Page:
Spectator on facebook

Spectator on facebook

Minister will not report on Trenčín University affair

Parliament decided on Tuesday, October 27, that Education Minister Ján Mikolaj (Slovak National Party (SNS)) will not have to report to MPs over a case involving Alexander Dubček University in Trenčín. The university has allegedly granted degrees that usually require five years of study to some students after just a few months.

Parliament decided on Tuesday, October 27, that Education Minister Ján Mikolaj (Slovak National Party (SNS)) will not have to report to MPs over a case involving Alexander Dubček University in Trenčín. The university has allegedly granted degrees that usually require five years of study to some students after just a few months.

The main three opposition parties - the Slovak Christian-Democratic Union (SDKÚ), Christian-Democratic Movement (KDH) and Hungarian Coalition Party (SMK) – had earlier in the day appealed to Mikolaj to report to parliament about the case. Mikolaj refused, saying that politics should not enter the affair. However, if it emerges through an inspection that the university has been granting degrees in an inappropriate way it may lose its accreditation and the right to bestow university degrees, the TASR newswire quoted the minister as saying on October 26.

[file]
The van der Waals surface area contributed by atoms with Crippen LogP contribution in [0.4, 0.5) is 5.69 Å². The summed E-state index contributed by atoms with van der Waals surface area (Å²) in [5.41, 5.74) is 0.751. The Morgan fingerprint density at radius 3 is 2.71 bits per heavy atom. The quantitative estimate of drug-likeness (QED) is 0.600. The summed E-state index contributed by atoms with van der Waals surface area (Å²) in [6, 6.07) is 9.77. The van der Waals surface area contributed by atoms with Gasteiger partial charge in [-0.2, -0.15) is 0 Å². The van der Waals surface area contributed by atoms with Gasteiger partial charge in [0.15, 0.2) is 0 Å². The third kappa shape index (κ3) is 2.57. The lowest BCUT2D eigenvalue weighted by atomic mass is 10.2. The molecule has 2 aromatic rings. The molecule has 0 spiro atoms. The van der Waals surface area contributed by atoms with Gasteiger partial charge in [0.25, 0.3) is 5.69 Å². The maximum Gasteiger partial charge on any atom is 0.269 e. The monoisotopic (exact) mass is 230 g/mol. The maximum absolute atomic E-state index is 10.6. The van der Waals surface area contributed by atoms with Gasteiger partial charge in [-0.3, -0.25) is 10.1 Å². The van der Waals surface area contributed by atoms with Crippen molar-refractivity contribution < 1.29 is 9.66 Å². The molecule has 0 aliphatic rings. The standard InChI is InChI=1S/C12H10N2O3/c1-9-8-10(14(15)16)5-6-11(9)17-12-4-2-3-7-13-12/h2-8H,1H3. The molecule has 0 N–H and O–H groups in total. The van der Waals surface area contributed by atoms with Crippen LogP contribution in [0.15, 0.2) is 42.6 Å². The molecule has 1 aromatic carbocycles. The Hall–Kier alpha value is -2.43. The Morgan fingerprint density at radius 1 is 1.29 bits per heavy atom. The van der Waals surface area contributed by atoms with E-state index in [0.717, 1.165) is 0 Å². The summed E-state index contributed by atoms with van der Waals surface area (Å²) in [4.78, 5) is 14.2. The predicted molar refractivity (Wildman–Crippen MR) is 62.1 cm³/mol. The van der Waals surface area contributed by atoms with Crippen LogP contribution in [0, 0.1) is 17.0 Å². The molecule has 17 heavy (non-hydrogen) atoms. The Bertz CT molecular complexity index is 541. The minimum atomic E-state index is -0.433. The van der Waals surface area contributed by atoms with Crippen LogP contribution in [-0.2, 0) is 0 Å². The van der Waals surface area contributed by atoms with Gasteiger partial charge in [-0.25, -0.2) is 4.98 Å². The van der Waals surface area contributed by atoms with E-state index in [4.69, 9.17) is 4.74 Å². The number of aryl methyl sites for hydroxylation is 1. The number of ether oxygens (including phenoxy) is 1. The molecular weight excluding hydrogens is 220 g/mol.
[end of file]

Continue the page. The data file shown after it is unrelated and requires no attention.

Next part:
According to media reports, the daughter of Daniel Banóci, the dean of the School of Social and Economic Sciences at the university, obtained a degree that usually takes five years of study in just a few months. Banóci's daughter, Daniela Banóciová, took her final exams in June 2007, when her father was still the vice-dean. Under the University Act, it is only possible to obtain 60 credits per year, and Banóciová's degree required a total of 300.

Trenčín University has been accused of similar practices in the past, for granting degrees to part-time students after just two years of study.

Compiled by Zuzana Vilikovská from press reports
The Slovak Spectator cannot vouch for the accuracy of the information presented in its Flash News postings.

Top stories

Crematorium in Bratislava is an architectural revelation Photo

Those who have experienced farewells in other crematoria know what makes it special. Now the best work by the architect Ferdinand Milučký is getting a monograph

Crematorium in Bratislava by architect Ferdinand Milučký

What kind of expectations do some Slovaks have for world leaders?

Among EU member states, opinions of the United States declined in all but two — Poland (which makes some sense) and Slovakia (which does not).

Donald Trump

Crates and boxes. Slovaks discover new ways of grocery shopping

Farmer’s boxes are gaining customers in Slovakia as people slowly become more conscious about quality and the origin of the food they eat.

Foreigners: Top 10 events in Bratislava Video

Tips for the top 10 events in the capital between January 19 and January 28, plus regular services in different languages, training, temporary exhibitions and highlights of the year.

Scandi 4